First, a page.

Signs you’ve been too long in Africa: your jaw drops when a church usher hands you a thick, stapled church bulletin.
I can’t recall the number of times I lost countless hours hunting down a functional photocopier in my small African village; I usually resorted to paper-less activities, or I hand-wrote as many notices and activities as possible. This made me hyper-aware of how much paper gets wasted unconsciously in the rest of the world.
It also made me pretty uncomfortable with churches – those worship houses of the stewards of God’s creation – that waste paper. Throughout the service this past Sunday, I was weighing the cost of the think booklet in my hands.
Here’s my math:
At Staples, the giant box of 5000 sheets of multi-purpose printing paper is $49.99. That’s one cent per sheet of paper, assuming your church decides to use the not-awesome multi-purpose paper. (The big fat church program I’ve got? Definitely one step above Staples’ multi-purpose. HOWEVER.)
My church bulletin this past week used seven sheets of double-sided letter-sized paper.
Let’s say that this service had 500 programs printed; that’s not an over-optimistic guess. If anything, it might fall short of the real number. The service was in a huge, packed-out auditorium, everyone had a program, and the ushers had armloads of extra programs to hand around.
500 programs multiplied by seven sheets per program is 3500 sheets. Let’s call that $35 dollars in paper for bulletins at this one service, without regard for ink or copier costs.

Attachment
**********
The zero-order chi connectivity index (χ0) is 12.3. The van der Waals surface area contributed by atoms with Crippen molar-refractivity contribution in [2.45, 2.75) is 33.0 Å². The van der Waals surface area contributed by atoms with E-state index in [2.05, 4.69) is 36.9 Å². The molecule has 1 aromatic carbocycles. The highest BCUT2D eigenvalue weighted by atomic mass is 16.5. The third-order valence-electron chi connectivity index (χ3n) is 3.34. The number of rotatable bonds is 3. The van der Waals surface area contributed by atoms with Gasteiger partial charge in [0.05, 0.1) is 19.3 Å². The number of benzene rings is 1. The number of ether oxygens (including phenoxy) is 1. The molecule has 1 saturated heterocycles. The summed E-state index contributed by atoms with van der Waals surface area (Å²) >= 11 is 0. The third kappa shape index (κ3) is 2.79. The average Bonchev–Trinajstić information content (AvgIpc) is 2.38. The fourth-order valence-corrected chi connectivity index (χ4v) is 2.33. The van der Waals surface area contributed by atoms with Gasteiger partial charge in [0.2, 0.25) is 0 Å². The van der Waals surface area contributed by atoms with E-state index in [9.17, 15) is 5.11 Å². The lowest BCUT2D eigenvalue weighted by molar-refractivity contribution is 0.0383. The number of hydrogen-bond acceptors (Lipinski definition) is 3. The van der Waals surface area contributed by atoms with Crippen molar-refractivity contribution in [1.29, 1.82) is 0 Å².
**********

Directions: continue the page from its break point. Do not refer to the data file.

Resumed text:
If this church wanted to reduce paper use, I think they could easily shoot for two double-sided sheets: one for the service, and one for announcements.
(I know: you love the wide margins and aesthetically pleasing formatting. Less paper space won’t be as pretty. But just hear me out on this, okay?)
So now we’re still at 500 programs, but with only two sheets of paper per program we’ll need just 1000 sheets of paper for this service’s programs. That’s ten dollars – a savings of $25 dollars on paper alone for the programs used at this service.
Over the course of one year – 52 Sunday morning services – that’s $1300.
Since this family of churches has three locations with a total of eight services between them, we can stretch our math a little further. I’m going to assume that each service uses the same amount of paper; some of them may print fewer programs, but some may need more.
Eight services times our magical savings of $1300 per service per year on reduced program paper is a whopping total of $10 400.
I’m not going to beat this too hard, because I think the numbers speak for themselves. But let’s stop to think about what that $10 400 can do:
- If we can feed low-income friends in our neighbourhood a nutritious meal at $3 per plate (I’ve often survived on a lower budget), that’s more than 3400 meals.
- If we’re into job creation, we could employ someone in the community at $10 an hour (that’s more than minimum wage, although not quite the local living wage) for 20 hours per week.
- World Vision still does that ever-popular child sponsorship thing. The program isn’t perfect, but let’s say we’re going to sponsor children at $35 per month, or $420 per year. Our $10 400 could give 24 children access education, clean water, and nutritious food for an entire year.
So maybe let’s rethink the service bulletin layout, shall we?